The 40 Day Experiment

Last week saw the conclusion of the 40 day challenge and with it, the end of my time in my thirties.  So what was it all about and what did I learn or how did I benefit from it….


The challenge was to live as healthy a lifestyle as possible for 40 days, for me this meant the following stipulations:


No Alcohol

No sweets, chocolate or crisps

I had to do a minimum of 40 mins exercise each day

I had to do 40 mins of yoga each day

I had to hike 40km over the duration of the challenge

I was only allowed 1 cup of coffee each day for the duration

I had to start each day with a cayenne pepper drink

I had to eat a banana each day

I had to drink at least 2ltrs of water every day


It sounded like a lot, and to be honest at the start when I drew up a 40 day tracker and I saw just exactly how long 40 days was, I did wonder what I had got myself into, but it was my idea, others were joining in too, and that gave me the extra bit of motivation I needed to keep going.


And keep going I did, I managed to complete the 40 days and keep to my self imposed rules!  Though I feel it would be amiss to not note at this point that on 2 days I did not do 40mins of yoga but I did make this time up on other days.  Also I didn’t do 40mins of exercise everyday, as some days I did well over that and so as time went on I listened to my body and had a rest day here and there, however my average exercise per day over the 40 days was 80mins per day!


So how did I find the 40 days?

What surprised me the most was how much I actually enjoyed the challenge, by having a clear set of objectives it helped build a daily routine and made it easy to abstain from things such as chocolate and alcohol.  Yes to begin with I did miss the sugary things, and I would often be joking with others on the challenge how when it was over I’d be having ice cream for breakfast. But I found that as time went on, I began to miss these things less and less until it wasn’t even an issue for me.  


The hardest thing for me was the one cup of coffee a day, right up to the end I missed my coffee, but that’s just because I really like it, it wasn’t because I needed it.  When it comes to alcohol I’m not really a big drinker, but I do enjoy having a wee hot whiskey in front of the fire at the end of the day, this was something I did miss but I was fine doing without.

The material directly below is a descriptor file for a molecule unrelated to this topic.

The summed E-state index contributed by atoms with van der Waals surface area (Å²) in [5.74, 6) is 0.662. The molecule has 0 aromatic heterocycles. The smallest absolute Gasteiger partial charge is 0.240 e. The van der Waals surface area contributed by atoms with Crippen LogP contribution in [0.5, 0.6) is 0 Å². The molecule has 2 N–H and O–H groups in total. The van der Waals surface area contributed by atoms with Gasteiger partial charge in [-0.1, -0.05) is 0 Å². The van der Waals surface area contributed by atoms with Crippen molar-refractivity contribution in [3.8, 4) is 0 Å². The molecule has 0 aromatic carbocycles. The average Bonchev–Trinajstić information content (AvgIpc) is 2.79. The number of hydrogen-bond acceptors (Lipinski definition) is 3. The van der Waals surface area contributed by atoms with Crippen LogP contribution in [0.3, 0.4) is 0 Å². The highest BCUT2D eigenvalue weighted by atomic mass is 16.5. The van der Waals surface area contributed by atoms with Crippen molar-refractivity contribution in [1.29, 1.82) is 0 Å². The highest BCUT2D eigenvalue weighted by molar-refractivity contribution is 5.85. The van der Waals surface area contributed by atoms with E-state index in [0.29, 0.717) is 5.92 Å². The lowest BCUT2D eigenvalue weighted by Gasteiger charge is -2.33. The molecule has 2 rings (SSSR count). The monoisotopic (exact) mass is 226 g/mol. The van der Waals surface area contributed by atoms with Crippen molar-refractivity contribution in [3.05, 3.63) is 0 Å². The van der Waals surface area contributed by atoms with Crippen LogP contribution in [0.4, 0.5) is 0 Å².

I thought the daily yoga would have been a bit of a chore as I have never really practiced at home, any yoga I had previously done was always in a class.  I soon learnt a nice series of ashtanga yoga and this became my main daily practice. I liked to do it in the evening and it was a nice way for me to finish my day.  Up until the covid-19 restrictions came into effect I was really enjoying training in Brazilian Jiu Jitsu, twice a day if I could and this as well as hiking made up the majority of my exercising with just a bit of exercising done in the house.


How did I feel during the 40 days?

I was interested in what changes this 40 day challenge would have on me physiologically and psychologically and for that reason I started keeping a journal.  


For the most part physically I felt pretty good, I was worried about getting caffeine withdrawal headaches at the beginning as this had happened to me before when I reduced my coffee intake, but thankfully I didn’t have any.  I did have the odd headache during the 40 days however these normally dissipated shortly, especially after some exercise and water. I have quite a few existing aches and pains from a lifetime of martial arts, especially in my elbows at the moment, and although yoga definitely helped improve my flexibility these aches remained, though getting up in the morning wasn’t as painful!  


I had hoped that I would feel happier and more relaxed during the challenge and although I was definitely calmer I didn’t achieve a state of euphoric zen like happiness, I still found myself being occasionally irritable with typical parental frustrations.  The one difference was that I could see this in myself and I was able to talk to my kids and my wife about how I was feeling and that I was struggling a bit at that moment to stay calm. So I definitely became more self aware during the course of the challenge.